Polish Volunteers From AmericaThey were sons of Poland
The blood running through their veins was Polish and without a doubt their hearts belonged to Poland. They had moved to America to persue a better life, one of economic and social freedom. But, they never forgot their homeland and its struggle for freedom.

Poland was a former country now divided and ruled by her enemies. She had the 2nd democratic contstitition in the world - (based on the one of the United States) created on May 3, 1791. She had been partitioned three times since 1772 and now Austria, Prussia and Russia occupied her territories.

As WWI broke out and raged on , Poland sat partitioned and occupied. She had once been a great independent nation but was now run by her enemies. Many Poles were conscripted into fighting ... on both sides of the conflict.

Her son's long had sought a way to bring independence back to Poland. With Word War One a time of opportunity was at hand -- as all her enemies were fighting each other.

In Poland
There were a number of Polish partiotic organizations across the world who were working for an independent Poland, each in different manners. In France Roman Domowski, the leader of the far right National Democratic Party, was actively persuing this by way of allegiance with the triple entente - especially Russia. His Polish National Committe wanted to be the new government of Poland after WWI was over. They felt that Germany was the greatest enemy to Poland, and therefore tried to become allies with Russia and work for a soverign Poland UNDER Russia.

Jozef PilsudskiThis was greatly at odds with Jozef Pilsudski, who in Poland had been forming his "riflmen" as a precursor to a Polish army. His hope was that the fighting of WWI would weaken Poland's enemies and his men would be able to liberate Poland. Opposite Roman Domowski, he felt that Russia was Poland's greatest enemy and therefor used the Austrian's liberal policies to his advantage. His three Polish Legions fought on the side of the Austrians intially, but eventually refused to take an oath of allegiance to them. For this the I and III Legions were interned for the remaining portion of the war. Pilsudski himself was held in Magdeburg castle. The II Legion tried to switch sides and go over to the Russians. They suffered heavy losses in the process and were no longer a significant fighting force. Their leader was Jozef Haller. He would eventually make his way to France and lead the new Polish army there.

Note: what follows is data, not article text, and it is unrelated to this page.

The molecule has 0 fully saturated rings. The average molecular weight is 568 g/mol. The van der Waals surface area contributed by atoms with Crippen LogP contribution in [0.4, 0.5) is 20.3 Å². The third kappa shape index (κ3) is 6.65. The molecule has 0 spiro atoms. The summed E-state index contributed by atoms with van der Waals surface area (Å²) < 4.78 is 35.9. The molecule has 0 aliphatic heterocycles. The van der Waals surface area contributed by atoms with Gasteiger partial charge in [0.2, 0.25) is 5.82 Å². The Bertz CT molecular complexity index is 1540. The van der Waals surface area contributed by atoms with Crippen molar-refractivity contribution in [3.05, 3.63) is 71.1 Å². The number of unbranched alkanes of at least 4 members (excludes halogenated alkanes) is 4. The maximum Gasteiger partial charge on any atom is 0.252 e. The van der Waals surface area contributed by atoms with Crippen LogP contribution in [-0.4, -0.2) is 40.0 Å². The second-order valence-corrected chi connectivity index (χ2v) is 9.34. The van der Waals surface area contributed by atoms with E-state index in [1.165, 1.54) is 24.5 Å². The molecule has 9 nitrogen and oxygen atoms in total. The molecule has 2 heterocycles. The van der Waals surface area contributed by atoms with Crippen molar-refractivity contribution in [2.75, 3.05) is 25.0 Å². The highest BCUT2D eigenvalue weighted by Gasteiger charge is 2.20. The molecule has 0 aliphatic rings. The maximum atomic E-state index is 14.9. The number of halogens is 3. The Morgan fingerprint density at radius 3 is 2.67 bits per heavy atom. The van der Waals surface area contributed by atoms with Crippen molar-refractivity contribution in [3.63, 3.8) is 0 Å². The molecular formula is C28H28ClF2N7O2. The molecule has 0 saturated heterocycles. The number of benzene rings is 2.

Ignacy PaderewskiFamed Polish pianist Ignacy Paderweski traveled extensively promoting the idea of an independent Poland to anyone who would listen. Among his goals was for a free Polish Army fighting for the Entente. His fame and hard work brought much attention to the plight of the Poles, especially from then president Wilson who evnetually became an important ally.

Polish Falcons
In America, Polish patriotic organizations like the Polish Falcons of America continued the polish tradition of patriotic organizations focused on the independence of Poland. The Falcons drew immigrants together for the sake of keeping ties with their heritage and their homeland as well as keeping physically fit. They had long hoped for an opportunity to fight for an independent Poland and often conducted paramilitary training while they were biding their time.

After many failed attempts, their opportunity arose when on June 4, 1917 France issue a decree for the creation of a Polish army on its territory. The army was to be made up of Poles living in Western Europe, POW's from the war and Polish immigrants from America. The long time association of Polish fighters and the French Army would be continued. Word was quickly spread and a recruiting and training organizations were rapidly established across the United States.

On the surface its goal was to aid in an allied /entente victory. The larger goal was to help Poland regain her independence once the war was over. With this dream of independence, Polish men came from across the world to fight in France for her. The majority of these recruits came from North America, South America & Europe.

Some 20,000 polish immigrants from North America heeded the call of their homeland and volunteered to fight in the Polish Army in France (Armia Polska We Francji). The Polish Falcons of America were instrumental in both the recruiting and training process. They had already established an informal officer's training school in Cambridge Springs, Pennsylvania. They eventually contributed around a third of the total recruits.

These recruits from America were combined with volunteers from other places like South America, as well as with Polish POW's in France and Italy. They were then combined with the various Polish units already fighting in France, primarily the Bayonne Legion which was attached to the French Foreign Legion.

Together they comprised the first free Polish Army since General Henryk Dabrowski and the Polish Legions fought under Napoleon over 100 years previously. They would be instrumental in helping achieve an independent Poland!

Victory Parade in ParisThey fought in France in the late stages of the war in a number of battles. When the war was over they were eventually put on trains and transported across Germany to Poland. There they were instrumental in helping to win the Polish Soviet war of 1919-1920, cementing Poland's independence for another 19 years.

They were known as the "Blue Army" for the blue french uniforms they wore and also as the Haller Army or Haller's Army for the Polish general who would eventually be their leader.

It is in their memory and the memory of their deeds that this site is dedicated.
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